FDA Approves Ivosidenib (Tibsovo®), a Targeted Drug, for Acute Myeloid Leukemia

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Hematologic oncologist Martin Tallman and nurse practitioner Bernadette Cuello

Leukemia Service Chief Martin Tallman (shown here with nurse practitioner Bernadette Cuello) is leading clinical trials for new leukemia drugs.

The US Food and Drug Administration has approved the drug ivosidenib (Tibsovo®) for the treatment of certain people with acute myeloid leukemia (AML) that has stopped responding to other therapies. Memorial Sloan Kettering hematologist-oncologist Eytan Stein was a co-leader of the study that led to the drug’s approval. The results of the trial were published last month in the New England Journal of Medicine (NEJM), and the drug was approved on July 20, 2018.

Ivosidenib is the first drug in a class called IDH1 inhibitors to receive FDA approval. It works in a similar way as enasidenib (Idhifa®), a drug approved in 2017 to treat AML that’s driven by a mutation in a related gene, IDH2. Both drugs represent a “new approach to treating cancer,” says Dr. Stein.

“Instead of killing cancer cells, like other leukemia drugs, it reprograms them and transforms them into normal, healthy, functioning cells,” he says.

About 10% of people with AML have mutations in the IDH1 gene, and another 15% have IDH2 mutations. These mutations are also found in other types of leukemia as well as myelodysplastic syndromesglioblastoma, and bile duct cancer. Targeting these mutations is a growing area of cancer drug development.

MSK President and CEO Craig Thompson led the basic science research that explains how IDH1 mutations drive AML, in collaboration with MSK physician-scientists Ross Levine and Omar Abdel-Wahab. The Peter and Susan Solomon Family Foundation supported that research, which was first reported in 2010. The investigators found that the mutations produce a cancer-causing enzyme called hydroxyglutarate (2HG). This enzyme stops the development of the blood cells called myeloid cells when they are in an immature form, which leads to leukemia.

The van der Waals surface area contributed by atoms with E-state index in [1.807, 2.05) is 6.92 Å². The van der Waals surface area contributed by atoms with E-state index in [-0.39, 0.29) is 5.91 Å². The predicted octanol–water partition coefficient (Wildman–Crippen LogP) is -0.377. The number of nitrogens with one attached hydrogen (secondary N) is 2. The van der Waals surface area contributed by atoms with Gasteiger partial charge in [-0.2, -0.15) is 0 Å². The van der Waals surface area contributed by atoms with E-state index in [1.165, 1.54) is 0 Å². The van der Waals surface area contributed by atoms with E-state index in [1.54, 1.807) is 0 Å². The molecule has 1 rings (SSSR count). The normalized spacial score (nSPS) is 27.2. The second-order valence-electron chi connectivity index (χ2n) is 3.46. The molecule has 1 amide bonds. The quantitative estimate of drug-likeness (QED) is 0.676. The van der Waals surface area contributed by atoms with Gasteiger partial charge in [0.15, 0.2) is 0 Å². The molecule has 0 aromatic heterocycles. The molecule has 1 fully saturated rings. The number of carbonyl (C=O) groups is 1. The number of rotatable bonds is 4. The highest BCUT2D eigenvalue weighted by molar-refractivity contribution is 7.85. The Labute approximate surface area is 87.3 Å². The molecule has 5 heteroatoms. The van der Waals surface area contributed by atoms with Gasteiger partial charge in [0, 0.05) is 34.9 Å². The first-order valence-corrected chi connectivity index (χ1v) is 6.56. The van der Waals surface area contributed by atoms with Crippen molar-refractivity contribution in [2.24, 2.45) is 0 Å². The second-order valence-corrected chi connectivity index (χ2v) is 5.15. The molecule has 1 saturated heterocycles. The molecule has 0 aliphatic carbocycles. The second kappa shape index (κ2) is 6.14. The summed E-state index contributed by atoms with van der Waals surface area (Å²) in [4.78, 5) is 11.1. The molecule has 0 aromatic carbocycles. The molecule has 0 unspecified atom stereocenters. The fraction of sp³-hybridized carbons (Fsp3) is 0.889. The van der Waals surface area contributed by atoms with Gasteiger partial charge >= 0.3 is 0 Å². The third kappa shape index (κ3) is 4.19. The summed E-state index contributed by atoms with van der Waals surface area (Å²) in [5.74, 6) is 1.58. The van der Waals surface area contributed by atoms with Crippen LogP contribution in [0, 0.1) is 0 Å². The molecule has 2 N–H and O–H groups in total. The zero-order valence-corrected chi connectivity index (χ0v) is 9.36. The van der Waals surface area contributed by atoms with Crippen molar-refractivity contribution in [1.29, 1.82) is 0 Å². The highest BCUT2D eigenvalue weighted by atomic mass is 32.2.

Ivosidenib brings down the level of 2HG, so the blood cells can begin to develop normally again.

The NEJM study was a multicenter phase I trial that reported data on 125 people whose cancer had stopped responding to other treatments. The researchers found that of those treated with ivosidenib, almost 42% responded. Nearly 22% had a complete remission, meaning that their cancer was no longer detectable. The overall survival was longer than what would be expected for people with this stage of AML, and severe side effects were rare.

MSK Leukemia Service Chief Martin Tallman also participated in the study.

Ivosidenib and enasidenib are both made by Agios Pharmaceuticals.

Comments

Would this Drug also work with chronic myeloid leukemia CML?

Dear Diane, this drug is not used to treat CML because CML is caused by a different kind of genetic mutation. There are several other targeted therapies that are approved for the treatment of CML. Thank you for your comment.

I have MDS w low counts in my HGB and ANC. My doc is try to get me approved for Tibsovo. I have the IDH1 mutation. If I use this now will I be able to use Dacogen whenever the Tibsovo stops being effective?

I have MDS, p53 mutation, and low platelet counts. Would this new therapy help me?

Dear William, if you’re interested in scheduling a consultation with someone at MSK to find out what treatments may be available to you, you can make an appointment online or call 800-525-2225. Thank you for your comment and best wishes to you.